Wednesday, September 17, 2008

Weather Report

Weather Report: low 34 f; high 42 f
Snow and wind 10-14 mph
Today and tomorrow are Transfer Days. That means that about a third of the missionaries are moving to another assignment. Sometimes this means a 7 hour plane ride. Sometimes a 4 hour bus ride. Often it means an overnight train trip in a coupe which is a compartment that sleeps 2 or 4 depending on how many elders are traveling on the train.

Speaking of the train, one temporary companionship (elders traveling together) missed their train this morning. We didn't hear about it until this afternoon when elder Watson, Cindy's new "travel" elder commented on it. It seems that one of the elders was a little poky this morning and since they have to stay together, both of them missed the train.

Being resourceful missionaries, they caught a cab and raced to the next city, to catch their train there as it stopped to exchange passengers. That cab ride probably cost several thousand roubles and will be worth a good scolding when they get to the office. They had better hope that I get to them first. President Mickelsen might get creative himself in getting their attention.

It is touching to see these elders meet one another in the office as they come and go during Transfers. They hug, they express love in many ways, they help each other to and from transportation. They truly value each other and the experience that they are sharing. Only they know what the others are doing and suffering. Very touching.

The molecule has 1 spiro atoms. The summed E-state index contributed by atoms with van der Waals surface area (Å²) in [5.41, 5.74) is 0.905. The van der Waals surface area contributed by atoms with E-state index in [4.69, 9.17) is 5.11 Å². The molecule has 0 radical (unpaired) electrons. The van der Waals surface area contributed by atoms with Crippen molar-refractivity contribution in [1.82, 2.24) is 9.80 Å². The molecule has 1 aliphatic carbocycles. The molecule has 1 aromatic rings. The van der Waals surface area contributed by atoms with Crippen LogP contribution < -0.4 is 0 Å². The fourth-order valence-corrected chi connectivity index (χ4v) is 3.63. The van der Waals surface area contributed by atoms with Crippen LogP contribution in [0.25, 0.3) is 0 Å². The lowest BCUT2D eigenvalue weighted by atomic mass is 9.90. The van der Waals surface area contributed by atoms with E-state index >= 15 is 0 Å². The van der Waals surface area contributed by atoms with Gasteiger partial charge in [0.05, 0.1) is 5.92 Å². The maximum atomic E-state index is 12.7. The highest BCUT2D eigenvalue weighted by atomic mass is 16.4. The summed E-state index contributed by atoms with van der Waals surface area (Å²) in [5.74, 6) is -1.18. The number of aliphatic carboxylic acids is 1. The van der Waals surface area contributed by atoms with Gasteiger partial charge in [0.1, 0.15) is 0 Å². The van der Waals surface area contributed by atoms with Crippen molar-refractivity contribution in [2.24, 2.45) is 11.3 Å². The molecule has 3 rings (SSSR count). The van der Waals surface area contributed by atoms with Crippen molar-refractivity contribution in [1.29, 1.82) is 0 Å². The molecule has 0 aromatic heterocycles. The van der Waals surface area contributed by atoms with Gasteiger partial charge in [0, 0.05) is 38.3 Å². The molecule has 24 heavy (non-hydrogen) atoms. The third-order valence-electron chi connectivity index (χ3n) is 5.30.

We are sending away two elders that we have become very close to these past three months. One of the Assistants, Elder Jones, on the left, is going to Barnaul as a straight missionary for his last transfer. he will be leaving the mission before November. He is a class act and a nice person on top of that. He's a great motivator and loves the missionaries. I am sorry to see him leave the office, but this is how he wants to finish out his mission. Elder Egan, on the right, will continue as an Assistant with Elder Robertson. I'm sure we will learn to love him too.

Elder Lunt, Cindy's "travel" elder is going to Ulan-Ude, the farthest city in the mission as a senior companion and Zone Leader. He has been so patient in teaching us our jobs that we will genuinely miss him. He is kind, patient, soft-spoken, and very good for Sister Simmons. She is going to feel the loss. Here he and Jones are pointing at the wall bearing the sheep with the names of those baptised this year in the mission; the found sheep. On the other wall ate sheep without names because they haven't been found yet.

We are sending our first elders to Kazakhstan next week. Actually, they left their cities for Omsk this week and will stay there until they get their Kazak visas. Four are going to the capital city and will be met by a senior humanitarian couple and stay in a daily-rate apartment. They will be there 3 days if all goes well. It is still expensive but maybe better time-wise.